Horse Costume Class Tips


Horse show costume classes can be great ways to bond with your horseDoesn’t everyone like to play dress-up? And what horse lover hasn’t spent at least a few hours fussing over a pretty pony? By participating in a horse show costume class you will get the opportunity to have some creative fun with your horse, yet still enjoy the competitive challenge of competing for a ribbon. Here are some helpful tips to get you going.

Before you plug in your hot glue gun, choose appropriate costumes for you and your horse. Duos are a good choice, with you playing one role and your horse playing the other. Examples of possible duos include: Bride and groom, angel and devil, farmer and cow, Santa and reindeer, zoo animal and safari guide, and princess and prince. Of course, while envisioning the wardrobe possibilities, you also have to ask yourself, “Do I want to sew?” The more elaborate the costume—particularly the horse’s outfit—the more likely you’ll have to design an original pattern using tracing paper, then sew it together.

Once you’ve settled on a concept, take a trip to the local craft store. The easiest fabric to use for costumes is felt, which you can purchase by the yard. Felt comes in a variety of colors and is inexpensive and durable. At the same time, shop for any embellishments you might need that can’t be found around the barn or lurking in your back closet. Feather plumes and boas, washable water-based paints, spools of ribbon, holiday decorations and artificial flowers can all contribute to a festive costume. If you’re planning to use props, make sure you can gather them up long before you need them. Otherwise, you’ll be frantically searching for hard-to-find items like a giant baby bottle or a pair of silly plastic sunglasses the night before the event.

As you hunt for the perfect costumes, don’t neglect safety issues. If your horse will be wearing any sort of mask, be certain the eye holes are large enough so they don’t impair his vision. Refrain from using any prop that has sharp edges or rigid metal rods, just in case you or your horse take a tumble. Don’t use any item that is toxic (your horse might get the munchies during the judging procedure) or could be caustic to your horse’s skin or hooves. Glitter, for example, should only be applied using glue that will wash off with mild soap and water, or use glitter spray and hoof polish designed specifically for horses.
Finally, do a dress rehearsal. The costume class is not the place to discover that your horse is adamantly opposed to wearing a Batman cape, or that he will not tolerate ribbons festooning his tail. Because horses are herd animals, if one determines that a costume class is a very scary place the event could explode into a wild melee. 

With some imagination and planning, you can keep your costume class adventure fun—and safe!

Further Reading
Halloween on Horseback
Horses in disguise

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Cindy Hale’s life with horses has been filled with variety. As a child she rode western and learned to barrel race. Then she worked as a groom for a show barn, and was taught to harness and drive Welsh ponies. But once she’d taken her first lessons aboard American Saddlebreds she was hooked on English riding. Hunters and hunt seat equitation came next, and she spent decades competing in those divisions on the West Coast. Always seeking to improve her horsemanship, she rode in clinics conducted by world-class riders like George Morris, Kathy Kusner and Anne Kursinski. During that time, her family began raising Thoroughbred and warmblood sport horses, and Cindy experienced the thrills and challenges of training and showing the homebred greenies. Now retired from active competition, she’s a popular judge at local and county-rated open and hunter/jumper shows. She rides recreationally both English and western. Her Paint gelding, Wally, lives at home with her and her non-horsey husband, Ron.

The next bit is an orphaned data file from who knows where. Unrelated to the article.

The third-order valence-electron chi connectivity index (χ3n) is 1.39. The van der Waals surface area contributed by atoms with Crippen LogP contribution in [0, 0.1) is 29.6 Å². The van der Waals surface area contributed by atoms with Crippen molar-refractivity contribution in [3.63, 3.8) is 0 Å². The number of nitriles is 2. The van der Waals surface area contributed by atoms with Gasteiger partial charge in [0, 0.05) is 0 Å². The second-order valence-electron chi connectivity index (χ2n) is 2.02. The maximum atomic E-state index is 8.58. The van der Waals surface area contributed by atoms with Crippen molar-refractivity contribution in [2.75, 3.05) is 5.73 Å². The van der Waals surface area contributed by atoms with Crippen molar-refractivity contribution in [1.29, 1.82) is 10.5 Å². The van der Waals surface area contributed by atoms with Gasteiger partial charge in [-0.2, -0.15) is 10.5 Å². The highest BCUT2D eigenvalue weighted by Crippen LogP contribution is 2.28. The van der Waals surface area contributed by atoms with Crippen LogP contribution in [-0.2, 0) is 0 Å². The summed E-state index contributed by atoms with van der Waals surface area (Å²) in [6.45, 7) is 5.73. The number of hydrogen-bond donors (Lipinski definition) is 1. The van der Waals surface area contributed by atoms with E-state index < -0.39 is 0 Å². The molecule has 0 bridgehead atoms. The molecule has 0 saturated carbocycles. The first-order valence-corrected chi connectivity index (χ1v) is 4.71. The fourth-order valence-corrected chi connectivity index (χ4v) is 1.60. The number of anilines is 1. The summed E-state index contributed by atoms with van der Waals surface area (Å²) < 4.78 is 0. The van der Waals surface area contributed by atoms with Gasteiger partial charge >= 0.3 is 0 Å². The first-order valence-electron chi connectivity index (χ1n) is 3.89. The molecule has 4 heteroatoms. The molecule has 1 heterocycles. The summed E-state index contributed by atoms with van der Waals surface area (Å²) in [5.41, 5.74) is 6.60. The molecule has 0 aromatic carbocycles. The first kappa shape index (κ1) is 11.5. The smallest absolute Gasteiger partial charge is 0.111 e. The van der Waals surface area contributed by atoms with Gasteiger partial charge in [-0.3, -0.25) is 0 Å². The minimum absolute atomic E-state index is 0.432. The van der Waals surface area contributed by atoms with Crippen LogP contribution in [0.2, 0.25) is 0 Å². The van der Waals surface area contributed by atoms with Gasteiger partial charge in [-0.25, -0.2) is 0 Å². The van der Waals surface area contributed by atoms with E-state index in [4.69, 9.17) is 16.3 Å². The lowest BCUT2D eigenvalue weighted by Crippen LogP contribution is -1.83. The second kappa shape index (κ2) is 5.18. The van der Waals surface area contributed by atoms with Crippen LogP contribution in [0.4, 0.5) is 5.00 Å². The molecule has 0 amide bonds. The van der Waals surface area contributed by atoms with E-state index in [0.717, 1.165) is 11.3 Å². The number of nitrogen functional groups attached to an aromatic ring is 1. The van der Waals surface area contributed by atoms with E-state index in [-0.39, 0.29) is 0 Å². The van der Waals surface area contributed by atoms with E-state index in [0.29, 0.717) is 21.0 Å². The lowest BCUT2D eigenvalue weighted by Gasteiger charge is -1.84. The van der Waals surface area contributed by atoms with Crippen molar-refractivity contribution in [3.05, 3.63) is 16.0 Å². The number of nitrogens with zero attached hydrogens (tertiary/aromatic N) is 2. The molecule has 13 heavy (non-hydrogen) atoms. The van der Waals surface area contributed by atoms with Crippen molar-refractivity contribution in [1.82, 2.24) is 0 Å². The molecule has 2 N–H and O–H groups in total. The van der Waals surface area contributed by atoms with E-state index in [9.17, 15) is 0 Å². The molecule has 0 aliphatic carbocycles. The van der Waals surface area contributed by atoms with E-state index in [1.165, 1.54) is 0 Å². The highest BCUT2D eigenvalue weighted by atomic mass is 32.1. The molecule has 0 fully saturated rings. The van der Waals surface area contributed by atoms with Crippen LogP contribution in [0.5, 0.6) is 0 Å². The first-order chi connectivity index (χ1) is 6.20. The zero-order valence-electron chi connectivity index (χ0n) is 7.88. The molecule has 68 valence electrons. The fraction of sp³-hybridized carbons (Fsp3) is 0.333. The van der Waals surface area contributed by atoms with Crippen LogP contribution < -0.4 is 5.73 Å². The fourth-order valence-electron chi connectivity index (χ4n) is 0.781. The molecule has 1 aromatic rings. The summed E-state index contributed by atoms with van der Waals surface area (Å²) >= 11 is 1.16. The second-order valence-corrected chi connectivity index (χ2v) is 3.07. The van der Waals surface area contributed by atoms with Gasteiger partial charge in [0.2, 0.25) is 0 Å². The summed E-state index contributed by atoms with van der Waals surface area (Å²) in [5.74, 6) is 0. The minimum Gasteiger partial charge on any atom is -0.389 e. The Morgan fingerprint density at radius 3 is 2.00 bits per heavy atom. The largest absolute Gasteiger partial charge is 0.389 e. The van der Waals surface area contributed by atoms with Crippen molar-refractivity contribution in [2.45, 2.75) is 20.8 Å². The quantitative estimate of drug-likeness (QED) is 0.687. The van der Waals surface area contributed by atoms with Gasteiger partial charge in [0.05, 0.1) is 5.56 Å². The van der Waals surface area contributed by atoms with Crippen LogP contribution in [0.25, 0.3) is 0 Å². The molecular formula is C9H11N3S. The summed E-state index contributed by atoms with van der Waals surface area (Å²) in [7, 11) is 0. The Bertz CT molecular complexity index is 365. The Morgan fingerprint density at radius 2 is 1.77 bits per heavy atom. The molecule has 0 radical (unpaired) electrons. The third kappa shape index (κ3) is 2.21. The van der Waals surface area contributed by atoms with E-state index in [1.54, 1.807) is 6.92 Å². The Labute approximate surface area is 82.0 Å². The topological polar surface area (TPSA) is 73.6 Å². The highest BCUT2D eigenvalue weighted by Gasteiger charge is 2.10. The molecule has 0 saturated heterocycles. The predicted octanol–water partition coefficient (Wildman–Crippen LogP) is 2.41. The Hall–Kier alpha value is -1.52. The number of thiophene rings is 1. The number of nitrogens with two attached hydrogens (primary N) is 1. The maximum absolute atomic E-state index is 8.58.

1. Costume classes are great! I dressed up my horse as Little Red Riding Horse one year and I was the wolf dressed as the grandmother. Great article!

  2. I have competed so many times in costume class. This year with my horse i was a taco and mary had a monkey like whiplash from taco johns on a mexican blanket. We won alot in the shows. It is really fun. You guys should try it!

  3. i never thought to use the glue gun. hopefully now i can start puting the dumbo out fit together. i can’t wait the other horses will probably spook when they see the huge ears moving.

  4. hello i have a questions about the costumes is there a spasific non toxic paint to use on horses. i know they make it but where do i find it. would i find horse paint at the craft store or a pet store or a horse store. where?

  5. hey jill richmond why not make him look like hes in a stall or make him look like hes a giant a cant fit in a barn by making a barn to put over his mack and it almost reaches the ground

  6. I did a Halloween class at my first horse show three years ago. I must say, a dress rehearsal is a must. The horse in front of me spooked at his sombrero as the Mexican jumping bean, and things got crazy fast. Even though my first try was a bust, I would love to do it again.

  7. my friend was doing a costume class and she was some kind of spanish girl and the horse was a camel and our other horses were trying to run away from him and he’s just standing looking lazy. It was so funny and crazy!


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